Good weather leads to good catches at Coho Club Classic
Written by Post-Tribune   
Sunday, 07 May 2006 11:31

Unlike the past several years when cold winds, choppy waves and soggy rain were abundant on the first day of the Hoosier Coho Club Classic, the start of this year’s two-day tournament brought with it ideal fishing weather.

And with much luck or skill — or both — some boats managed to bring in limits of salmon and trout while others struggled to net fish on Saturday.

The Classic is divided into two groups: pro and amateur and the stakes in the games are large. Charter boat captains are required to enter the Pro Division which has a first place payout of $5,000. The winner of the Amateur Division is awarded a check for $2,000.

One of those within striking distance of a chance to pick up a check as well as gain bragging rights in the amateur division is Jack Gillen of Furnessville, whose team aboard the Spend A Buck boated 12 fish that weighed 49.30 pounds.

That tally put them in fifth place in the 32nd annual Classic, one of the most popular tournaments on the Great Lakes.

“The first hour of the tournament began slow as we only managed to land four fish,” Gillen said. “We decided to move a little deeper and then we got into some lake trout.”

Tournament standings are determined by the number of fish caught and the weight. There is a 12-fish limit and each fish is worth 10 points. Then the weight of the catch is added to determine total points. While fish such as coho salmon can tally a good number of points, generally speaking of all the species of fish out there, those tend to be light on the scale during the early fishing season.

Gillen said that his group caught most of their fish (seven coho, four lake trout and one steelhead) at lake depths between 165 to 175 feet.

“The lake trout were caught on Glow dodgers with Pickle Sunshine flies manufactured by Action Lures,” Gillen said. “We found them all hanging along the bottom.”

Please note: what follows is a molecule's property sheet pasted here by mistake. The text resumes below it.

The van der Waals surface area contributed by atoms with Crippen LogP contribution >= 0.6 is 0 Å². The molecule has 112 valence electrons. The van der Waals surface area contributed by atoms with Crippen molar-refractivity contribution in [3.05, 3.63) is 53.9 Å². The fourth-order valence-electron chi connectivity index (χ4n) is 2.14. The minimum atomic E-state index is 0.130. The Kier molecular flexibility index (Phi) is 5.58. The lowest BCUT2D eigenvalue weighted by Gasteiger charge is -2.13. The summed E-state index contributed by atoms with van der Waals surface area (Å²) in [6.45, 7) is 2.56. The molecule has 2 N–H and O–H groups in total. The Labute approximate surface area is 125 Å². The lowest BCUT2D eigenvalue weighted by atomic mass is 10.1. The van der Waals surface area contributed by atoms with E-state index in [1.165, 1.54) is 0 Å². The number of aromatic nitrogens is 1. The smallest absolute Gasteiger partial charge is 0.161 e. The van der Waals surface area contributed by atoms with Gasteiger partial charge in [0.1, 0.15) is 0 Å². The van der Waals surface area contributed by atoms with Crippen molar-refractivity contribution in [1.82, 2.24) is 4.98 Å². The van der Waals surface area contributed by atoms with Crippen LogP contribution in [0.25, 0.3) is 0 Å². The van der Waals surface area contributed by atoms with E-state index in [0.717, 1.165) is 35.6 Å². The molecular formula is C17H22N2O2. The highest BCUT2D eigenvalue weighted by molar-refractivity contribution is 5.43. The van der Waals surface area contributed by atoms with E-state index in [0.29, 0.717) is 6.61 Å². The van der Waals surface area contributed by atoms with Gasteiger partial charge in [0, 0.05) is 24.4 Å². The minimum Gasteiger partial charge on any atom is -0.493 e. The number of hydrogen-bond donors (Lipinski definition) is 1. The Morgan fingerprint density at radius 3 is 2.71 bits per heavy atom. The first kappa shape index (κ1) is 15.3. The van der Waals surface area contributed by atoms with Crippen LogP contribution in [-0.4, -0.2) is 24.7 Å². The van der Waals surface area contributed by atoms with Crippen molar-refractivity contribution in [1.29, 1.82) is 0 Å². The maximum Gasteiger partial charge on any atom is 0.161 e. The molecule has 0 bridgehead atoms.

Mike Jones of LaPorte, the winner of last week’s “Mini-Classic,” which brought in a total weight of 71 pounds, was less fortunate at the close of fishing on day one of the Classic. His team managed to boat only one fish, a nine-pound steelhead.

“All week long the action for chinook had been good up near St. Joseph, Michigan, so we decided to make the run,” Jones said. “However, today wasn’t our day though we did catch a beautiful steelhead that was pink and apparently had just moved back out into the lake from the river.”

Like many other crews on the big lake, Jerry Ruess and his team aboard Wave Knockers netted a catch that consisted mostly of coho salmon. Their catch of eight coho and one five-pound chinook has them 20th among the field of 41 amateur boats.

Ian Stewart of Chicago, formerly of Michigan City, was ranked eighth in the Pro Division after his crew brought in 12 fish that weighed 38.40 pounds. Stewart said he plans on changing course today in hopes of finding bigger fish.

“We found a good number of fish. However, to win the tournament you need to get the big fish,” Stewart said. “Going into tomorrow quite a few boats still have a chance to win the tournament.”

Atop the leaderboard after the first day in the Pro Division was Dave Johnson and his crew aboard Quick Release. Their 12 fish tipped the scales at 77.50 pounds. The current top spot in the Amateur Division belonged to Jim Marohn and his fishing mates on Hot Pursuit. They also checked in 12 fish that had a total weight of 70.55 pounds.

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